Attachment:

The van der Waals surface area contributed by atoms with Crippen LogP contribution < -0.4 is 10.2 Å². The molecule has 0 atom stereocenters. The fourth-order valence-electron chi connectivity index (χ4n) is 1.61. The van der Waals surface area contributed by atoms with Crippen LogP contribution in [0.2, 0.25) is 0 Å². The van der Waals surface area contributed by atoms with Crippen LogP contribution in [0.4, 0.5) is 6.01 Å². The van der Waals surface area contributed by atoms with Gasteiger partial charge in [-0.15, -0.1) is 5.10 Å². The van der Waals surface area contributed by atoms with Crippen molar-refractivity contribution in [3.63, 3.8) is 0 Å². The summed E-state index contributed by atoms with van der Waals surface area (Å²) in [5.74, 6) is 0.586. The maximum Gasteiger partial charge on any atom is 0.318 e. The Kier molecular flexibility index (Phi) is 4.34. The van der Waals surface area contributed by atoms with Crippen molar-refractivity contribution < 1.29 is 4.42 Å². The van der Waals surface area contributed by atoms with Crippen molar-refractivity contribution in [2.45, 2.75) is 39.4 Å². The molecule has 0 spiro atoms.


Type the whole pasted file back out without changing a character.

The van der Waals surface area contributed by atoms with Crippen LogP contribution < -0.4 is 10.2 Å². The molecule has 0 atom stereocenters. The fourth-order valence-electron chi connectivity index (χ4n) is 1.61. The van der Waals surface area contributed by atoms with Crippen LogP contribution in [0.2, 0.25) is 0 Å². The van der Waals surface area contributed by atoms with Crippen LogP contribution in [0.4, 0.5) is 6.01 Å². The van der Waals surface area contributed by atoms with Gasteiger partial charge in [-0.15, -0.1) is 5.10 Å². The van der Waals surface area contributed by atoms with Crippen molar-refractivity contribution in [3.63, 3.8) is 0 Å². The summed E-state index contributed by atoms with van der Waals surface area (Å²) in [5.74, 6) is 0.586. The maximum Gasteiger partial charge on any atom is 0.318 e. The Kier molecular flexibility index (Phi) is 4.34. The van der Waals surface area contributed by atoms with Crippen molar-refractivity contribution < 1.29 is 4.42 Å². The van der Waals surface area contributed by atoms with Crippen molar-refractivity contribution in [2.45, 2.75) is 39.4 Å². The molecule has 0 spiro atoms.